In opening here restaurant, Prune, Hamilton takes another step along the journey to get back to that sense of family. Designed to be small, and intimate, the restaurant becomes an extended family for her. One that is built around the sharing of food in small places.
As the title Blood, Bones & Butter suggests, there is a certain messiness to Ms. Hamilton's life. However, just as in the kitchen, so in life, it is in working through the mess that we come to meal.
Ultimately, it is the marriage she enters into that leads her back towards those early days. Her husband is Italian and as their marriage traverses its bumpy road, that road passes through and makes frequent stops at his family home in Italy. Here Ms. Hamilton reconnects food and family in a way that is fuller than that which she encounters in her journey through the world of food and cookery.
Blood, Bones & Butter would be a great gift for any food lover in your life. Or, buy it for yourself and enjoy it as you sit down to a meal.
So begins Gabrielle Hamilton's idyllic childhood in rural Pennsylvania, one centered around agriculture, artistry and an annual spring lamb roast for 200 people. Such sublimity is shattered, however, when Hamilton's parents divorce and split the family in two. The break-up impels her to seek independence, landing a kitchen job at age 13 and embarking on a lifetime of culinary adventure.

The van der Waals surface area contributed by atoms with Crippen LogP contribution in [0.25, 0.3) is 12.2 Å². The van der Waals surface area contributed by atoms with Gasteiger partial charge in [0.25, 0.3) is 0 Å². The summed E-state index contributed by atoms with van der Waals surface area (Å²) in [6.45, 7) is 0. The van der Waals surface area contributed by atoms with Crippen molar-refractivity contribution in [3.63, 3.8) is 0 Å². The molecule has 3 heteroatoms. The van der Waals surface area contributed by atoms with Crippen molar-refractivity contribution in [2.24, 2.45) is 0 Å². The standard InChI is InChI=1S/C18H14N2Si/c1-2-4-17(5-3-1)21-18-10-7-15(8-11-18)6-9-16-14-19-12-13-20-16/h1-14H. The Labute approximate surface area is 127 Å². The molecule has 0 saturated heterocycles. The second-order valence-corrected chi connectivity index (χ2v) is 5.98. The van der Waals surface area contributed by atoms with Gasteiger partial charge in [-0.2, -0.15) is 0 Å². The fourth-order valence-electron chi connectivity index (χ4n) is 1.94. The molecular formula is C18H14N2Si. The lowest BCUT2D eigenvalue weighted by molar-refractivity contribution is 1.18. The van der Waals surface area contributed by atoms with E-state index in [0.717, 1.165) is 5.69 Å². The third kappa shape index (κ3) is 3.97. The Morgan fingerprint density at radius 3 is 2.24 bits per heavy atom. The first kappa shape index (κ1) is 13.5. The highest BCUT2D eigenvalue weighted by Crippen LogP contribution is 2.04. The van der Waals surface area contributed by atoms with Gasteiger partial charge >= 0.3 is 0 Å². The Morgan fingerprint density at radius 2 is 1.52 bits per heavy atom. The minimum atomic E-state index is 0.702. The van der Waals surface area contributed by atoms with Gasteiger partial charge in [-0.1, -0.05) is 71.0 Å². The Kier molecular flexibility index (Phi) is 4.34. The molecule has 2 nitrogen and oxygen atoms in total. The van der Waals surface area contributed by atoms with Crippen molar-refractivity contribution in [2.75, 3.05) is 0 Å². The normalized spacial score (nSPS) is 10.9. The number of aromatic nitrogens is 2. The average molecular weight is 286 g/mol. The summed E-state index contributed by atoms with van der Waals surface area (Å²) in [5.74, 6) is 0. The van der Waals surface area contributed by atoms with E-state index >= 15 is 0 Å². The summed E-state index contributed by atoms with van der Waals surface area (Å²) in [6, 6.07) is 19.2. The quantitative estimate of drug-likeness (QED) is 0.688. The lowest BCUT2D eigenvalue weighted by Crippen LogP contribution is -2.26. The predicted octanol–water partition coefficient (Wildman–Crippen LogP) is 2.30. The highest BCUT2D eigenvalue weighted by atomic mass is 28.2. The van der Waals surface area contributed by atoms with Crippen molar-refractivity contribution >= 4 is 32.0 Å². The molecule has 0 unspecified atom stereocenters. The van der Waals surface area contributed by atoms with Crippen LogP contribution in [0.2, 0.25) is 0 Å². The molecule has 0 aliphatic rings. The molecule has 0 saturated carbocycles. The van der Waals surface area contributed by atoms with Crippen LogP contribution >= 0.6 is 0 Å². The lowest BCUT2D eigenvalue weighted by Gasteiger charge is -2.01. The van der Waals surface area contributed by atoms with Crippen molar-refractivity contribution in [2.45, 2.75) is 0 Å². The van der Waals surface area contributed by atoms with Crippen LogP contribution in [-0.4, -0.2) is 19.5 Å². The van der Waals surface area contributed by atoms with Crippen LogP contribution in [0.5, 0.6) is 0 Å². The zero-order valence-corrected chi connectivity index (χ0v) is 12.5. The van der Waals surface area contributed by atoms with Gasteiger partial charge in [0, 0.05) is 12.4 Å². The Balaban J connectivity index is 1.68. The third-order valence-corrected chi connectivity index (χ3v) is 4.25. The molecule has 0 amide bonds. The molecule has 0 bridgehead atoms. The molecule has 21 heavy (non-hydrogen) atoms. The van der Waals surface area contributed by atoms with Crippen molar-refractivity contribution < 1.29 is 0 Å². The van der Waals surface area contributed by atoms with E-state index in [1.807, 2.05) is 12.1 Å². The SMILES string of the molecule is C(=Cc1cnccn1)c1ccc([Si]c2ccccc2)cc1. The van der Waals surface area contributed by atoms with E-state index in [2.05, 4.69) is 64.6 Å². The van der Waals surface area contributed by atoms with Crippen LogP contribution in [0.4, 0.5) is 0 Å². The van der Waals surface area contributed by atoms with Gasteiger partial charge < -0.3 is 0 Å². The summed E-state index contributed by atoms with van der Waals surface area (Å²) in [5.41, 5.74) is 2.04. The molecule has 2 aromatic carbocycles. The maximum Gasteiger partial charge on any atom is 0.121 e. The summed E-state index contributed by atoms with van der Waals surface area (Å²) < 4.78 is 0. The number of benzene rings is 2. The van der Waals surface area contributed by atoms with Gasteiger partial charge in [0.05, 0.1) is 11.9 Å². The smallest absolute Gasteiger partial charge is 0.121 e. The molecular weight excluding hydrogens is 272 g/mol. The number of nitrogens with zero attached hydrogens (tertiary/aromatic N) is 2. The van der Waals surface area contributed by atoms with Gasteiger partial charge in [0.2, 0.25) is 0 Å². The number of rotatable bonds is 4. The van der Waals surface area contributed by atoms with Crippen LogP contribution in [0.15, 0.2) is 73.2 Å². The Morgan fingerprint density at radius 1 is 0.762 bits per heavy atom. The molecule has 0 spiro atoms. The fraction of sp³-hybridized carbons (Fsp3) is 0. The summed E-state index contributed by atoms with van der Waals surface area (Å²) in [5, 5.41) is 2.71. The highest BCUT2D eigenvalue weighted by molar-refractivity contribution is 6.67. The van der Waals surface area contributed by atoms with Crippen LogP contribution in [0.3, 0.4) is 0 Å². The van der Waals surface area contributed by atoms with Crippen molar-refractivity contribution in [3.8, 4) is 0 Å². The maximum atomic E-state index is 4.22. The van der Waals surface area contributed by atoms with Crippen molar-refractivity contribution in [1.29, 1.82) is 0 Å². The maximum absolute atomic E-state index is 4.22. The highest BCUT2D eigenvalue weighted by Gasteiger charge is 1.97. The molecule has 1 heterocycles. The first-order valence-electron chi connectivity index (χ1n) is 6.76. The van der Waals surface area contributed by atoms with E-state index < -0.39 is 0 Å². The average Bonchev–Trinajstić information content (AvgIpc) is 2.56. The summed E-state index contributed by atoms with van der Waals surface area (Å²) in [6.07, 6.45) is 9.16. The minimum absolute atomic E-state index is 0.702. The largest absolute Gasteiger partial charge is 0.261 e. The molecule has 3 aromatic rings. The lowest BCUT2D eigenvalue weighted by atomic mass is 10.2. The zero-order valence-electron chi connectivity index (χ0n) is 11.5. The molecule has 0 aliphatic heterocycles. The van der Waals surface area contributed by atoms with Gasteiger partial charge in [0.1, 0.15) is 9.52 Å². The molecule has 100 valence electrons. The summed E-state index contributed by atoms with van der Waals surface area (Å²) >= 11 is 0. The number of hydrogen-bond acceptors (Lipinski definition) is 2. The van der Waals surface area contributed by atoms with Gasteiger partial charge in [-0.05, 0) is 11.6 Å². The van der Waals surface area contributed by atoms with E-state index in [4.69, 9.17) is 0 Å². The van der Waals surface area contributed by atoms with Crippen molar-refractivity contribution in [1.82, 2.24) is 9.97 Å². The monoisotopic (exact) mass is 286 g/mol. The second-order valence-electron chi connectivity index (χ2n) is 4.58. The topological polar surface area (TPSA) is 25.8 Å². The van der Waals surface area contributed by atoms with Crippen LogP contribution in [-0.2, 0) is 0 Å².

Blood, Bones & Butter waxes rhapsodic about food but reaches a much larger audience than just the foodie crowd. Hamilton has an M.F.A. in fiction writing and employs her scholarly, effortless style to evocatively describe surviving poverty in Manhattan, reconnecting with her estranged mother and visiting the south of Italy.
At the heart of her memoir is Hamilton's decision to open her own restaurant (the famous Prune in NYC) in 1999. Despite some disorienting gaps, chronological disorderliness and perhaps too much detail about her dysfunctional marriage, Hamilton provides an engrossing, tactile and aromatic chronicle of her experiences cooking and eating around the world.